When you take time to reflect, you can find out that throughout your life journey there have been people around that have significantly shaped your character. They inspired you to be your best self, they were supportive and empowering and at some point became true role models for you. It could have been a loyal friend, a wise relative, an understanding teacher, a motivating coach, an empowering activist, a public figure or even a relatable fictional character from a book or a movie. However, now, when you join the university and start making first steps towards professional development, it is becoming even more important to have someone who understands your struggle to guide and support you on this path. I am talking, of course, about a Mentor and the value of Mentoring.
Nowadays organisations of all sizes, from SMEs right up to global corporations, have mentoring schemes in some form. They praise their effectiveness in creating fair working environments with well-connected people who learn from their more experienced colleagues, fill knowledge and skills gaps and receive support when moving up the career ladder. Universities implement mentoring schemes too, and the University of Westminster is no exception.
Our Mentoring Scheme at the University of Westminster
I have always admired how much my Alma Mater does to help students improve their employability. For the last couple of years I have been particularly fond of their Mentoring scheme which is part of the Careers and Employability Services (CES). The Mentoring Scheme team – Anick Soni, Ludovica Siniscalchi Bernabo, Iram Sial, Zurria Qureshi and Alyssa Martin connects students of all ages, backgrounds and professional interests with successful alumni who have already progressed to senior positions.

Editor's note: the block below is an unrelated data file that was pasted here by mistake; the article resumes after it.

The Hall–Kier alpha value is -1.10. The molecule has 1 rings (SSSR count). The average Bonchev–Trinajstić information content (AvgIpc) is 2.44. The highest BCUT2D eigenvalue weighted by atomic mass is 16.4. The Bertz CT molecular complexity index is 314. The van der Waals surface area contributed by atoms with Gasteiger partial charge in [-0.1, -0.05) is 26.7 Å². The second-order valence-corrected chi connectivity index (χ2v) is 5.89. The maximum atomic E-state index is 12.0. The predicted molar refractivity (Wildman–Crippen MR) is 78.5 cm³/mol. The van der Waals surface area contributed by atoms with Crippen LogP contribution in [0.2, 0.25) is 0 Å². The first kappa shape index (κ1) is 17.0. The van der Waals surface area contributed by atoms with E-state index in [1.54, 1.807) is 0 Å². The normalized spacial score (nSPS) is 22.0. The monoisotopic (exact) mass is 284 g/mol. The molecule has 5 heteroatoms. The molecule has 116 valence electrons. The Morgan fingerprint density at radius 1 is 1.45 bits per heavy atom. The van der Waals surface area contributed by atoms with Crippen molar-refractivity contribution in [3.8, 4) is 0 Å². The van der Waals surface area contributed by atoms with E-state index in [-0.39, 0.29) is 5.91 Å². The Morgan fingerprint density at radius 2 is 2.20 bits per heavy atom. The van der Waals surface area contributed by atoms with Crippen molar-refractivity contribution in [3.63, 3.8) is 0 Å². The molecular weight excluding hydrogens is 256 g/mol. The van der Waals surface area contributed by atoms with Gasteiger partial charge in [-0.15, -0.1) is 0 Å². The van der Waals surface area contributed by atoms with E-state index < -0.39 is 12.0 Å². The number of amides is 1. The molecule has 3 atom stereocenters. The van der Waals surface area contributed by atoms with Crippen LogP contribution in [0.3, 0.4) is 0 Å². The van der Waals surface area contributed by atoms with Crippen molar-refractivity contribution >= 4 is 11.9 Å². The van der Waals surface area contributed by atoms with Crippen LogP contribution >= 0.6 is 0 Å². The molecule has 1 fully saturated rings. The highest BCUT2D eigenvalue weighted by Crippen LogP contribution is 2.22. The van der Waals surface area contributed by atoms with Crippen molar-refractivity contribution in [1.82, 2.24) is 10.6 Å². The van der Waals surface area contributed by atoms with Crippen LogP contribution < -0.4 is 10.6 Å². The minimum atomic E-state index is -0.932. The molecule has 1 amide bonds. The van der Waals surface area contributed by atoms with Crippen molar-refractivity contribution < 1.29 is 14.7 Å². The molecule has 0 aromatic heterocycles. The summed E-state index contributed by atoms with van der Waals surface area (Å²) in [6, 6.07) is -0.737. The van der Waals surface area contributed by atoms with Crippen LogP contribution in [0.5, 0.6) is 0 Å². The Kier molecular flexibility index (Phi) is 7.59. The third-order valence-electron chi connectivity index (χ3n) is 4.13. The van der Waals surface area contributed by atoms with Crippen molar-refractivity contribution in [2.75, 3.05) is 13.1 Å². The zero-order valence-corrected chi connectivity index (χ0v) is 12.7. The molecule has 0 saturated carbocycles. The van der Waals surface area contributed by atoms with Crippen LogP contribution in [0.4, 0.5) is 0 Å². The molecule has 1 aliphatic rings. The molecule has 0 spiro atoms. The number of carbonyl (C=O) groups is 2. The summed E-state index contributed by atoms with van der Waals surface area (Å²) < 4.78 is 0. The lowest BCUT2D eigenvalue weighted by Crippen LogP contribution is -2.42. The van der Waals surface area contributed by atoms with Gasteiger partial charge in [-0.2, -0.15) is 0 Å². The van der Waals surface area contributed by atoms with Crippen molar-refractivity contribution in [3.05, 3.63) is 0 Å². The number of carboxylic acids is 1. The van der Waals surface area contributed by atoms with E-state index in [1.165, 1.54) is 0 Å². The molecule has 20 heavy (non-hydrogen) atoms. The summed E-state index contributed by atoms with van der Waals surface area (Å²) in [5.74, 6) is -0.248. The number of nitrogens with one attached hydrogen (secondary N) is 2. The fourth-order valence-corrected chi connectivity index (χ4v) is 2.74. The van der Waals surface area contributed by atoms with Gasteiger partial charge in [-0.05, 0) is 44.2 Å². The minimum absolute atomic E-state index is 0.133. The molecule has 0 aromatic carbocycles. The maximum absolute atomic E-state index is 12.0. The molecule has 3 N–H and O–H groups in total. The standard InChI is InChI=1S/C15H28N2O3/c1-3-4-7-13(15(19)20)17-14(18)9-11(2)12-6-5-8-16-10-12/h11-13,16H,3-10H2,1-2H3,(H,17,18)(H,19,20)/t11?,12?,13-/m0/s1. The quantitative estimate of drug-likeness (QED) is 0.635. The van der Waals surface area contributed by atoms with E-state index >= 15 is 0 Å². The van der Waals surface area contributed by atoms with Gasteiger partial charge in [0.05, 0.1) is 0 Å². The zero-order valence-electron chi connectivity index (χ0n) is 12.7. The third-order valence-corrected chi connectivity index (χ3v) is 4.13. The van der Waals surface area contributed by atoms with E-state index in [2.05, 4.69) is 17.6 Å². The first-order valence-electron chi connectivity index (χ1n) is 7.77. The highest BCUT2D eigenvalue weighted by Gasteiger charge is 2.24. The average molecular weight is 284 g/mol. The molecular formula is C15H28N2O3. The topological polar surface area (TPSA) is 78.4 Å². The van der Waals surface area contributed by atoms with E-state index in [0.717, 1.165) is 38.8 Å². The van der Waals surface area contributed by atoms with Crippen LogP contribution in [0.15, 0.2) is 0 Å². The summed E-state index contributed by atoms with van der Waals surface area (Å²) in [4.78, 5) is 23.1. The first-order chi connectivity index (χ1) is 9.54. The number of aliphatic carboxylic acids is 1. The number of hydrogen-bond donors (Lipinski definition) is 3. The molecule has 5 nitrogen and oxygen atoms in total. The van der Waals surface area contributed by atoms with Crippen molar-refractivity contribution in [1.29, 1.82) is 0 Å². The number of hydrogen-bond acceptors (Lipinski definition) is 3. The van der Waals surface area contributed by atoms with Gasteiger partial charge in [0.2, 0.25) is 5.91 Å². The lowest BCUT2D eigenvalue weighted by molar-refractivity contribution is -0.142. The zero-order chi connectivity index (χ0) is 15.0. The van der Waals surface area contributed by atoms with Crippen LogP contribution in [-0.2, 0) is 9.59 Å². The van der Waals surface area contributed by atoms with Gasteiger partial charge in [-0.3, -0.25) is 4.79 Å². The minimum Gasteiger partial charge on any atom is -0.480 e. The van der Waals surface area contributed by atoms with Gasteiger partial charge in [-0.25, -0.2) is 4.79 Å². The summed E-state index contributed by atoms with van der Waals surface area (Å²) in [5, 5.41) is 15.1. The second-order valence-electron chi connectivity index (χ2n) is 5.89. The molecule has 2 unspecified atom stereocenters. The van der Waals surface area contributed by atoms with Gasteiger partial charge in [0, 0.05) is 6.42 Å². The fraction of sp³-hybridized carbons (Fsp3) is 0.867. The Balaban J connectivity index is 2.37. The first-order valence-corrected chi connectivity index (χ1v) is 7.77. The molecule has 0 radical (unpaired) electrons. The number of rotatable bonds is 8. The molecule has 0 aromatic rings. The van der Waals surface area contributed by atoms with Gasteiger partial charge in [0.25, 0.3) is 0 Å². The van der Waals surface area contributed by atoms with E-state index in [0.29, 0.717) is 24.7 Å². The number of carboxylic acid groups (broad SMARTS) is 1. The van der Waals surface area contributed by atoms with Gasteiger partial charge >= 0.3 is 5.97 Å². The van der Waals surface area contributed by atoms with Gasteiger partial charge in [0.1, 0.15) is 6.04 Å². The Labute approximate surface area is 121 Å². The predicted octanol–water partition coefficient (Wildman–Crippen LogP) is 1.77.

It is a complicated process where different aspects need to be taken into account to ensure a perfect match. Mentees get an opportunity to build their confidence, identify and achieve professional and personal goals, learn how to build and maintain professional, ethical relationships and become better prepared for the world outside of university walls. Mentors get a chance to impart knowledge and expertise, give something back to the society, connect with young talent, improve their coaching skills and learn something new from students they spend time with.
Testimonial of Amar Sanghera, a Mentor
Q: What motivated you to take part in the mentoring scheme?
A: “I come from a working class background where most of my family ran local businesses. I was more interested in joining the corporate market which is why I went to the University of Westminster. I had a few mentors in life at the time, but none in the corporate world. I wish I did, because it would have benefited me hugely at the time. Now after a decade of climbing the corporate ladder, I understand the importance of a mentor and what it can bring to an individual, and that’s why I volunteered. I wanted to give someone the opportunity to learn more in any way which suits them best and give back to Westminster and its students. I’ll always be a University of Westminster graduate and together, it’s in our best interests to support the graduates after us.”
Q: How did your reality match your expectations?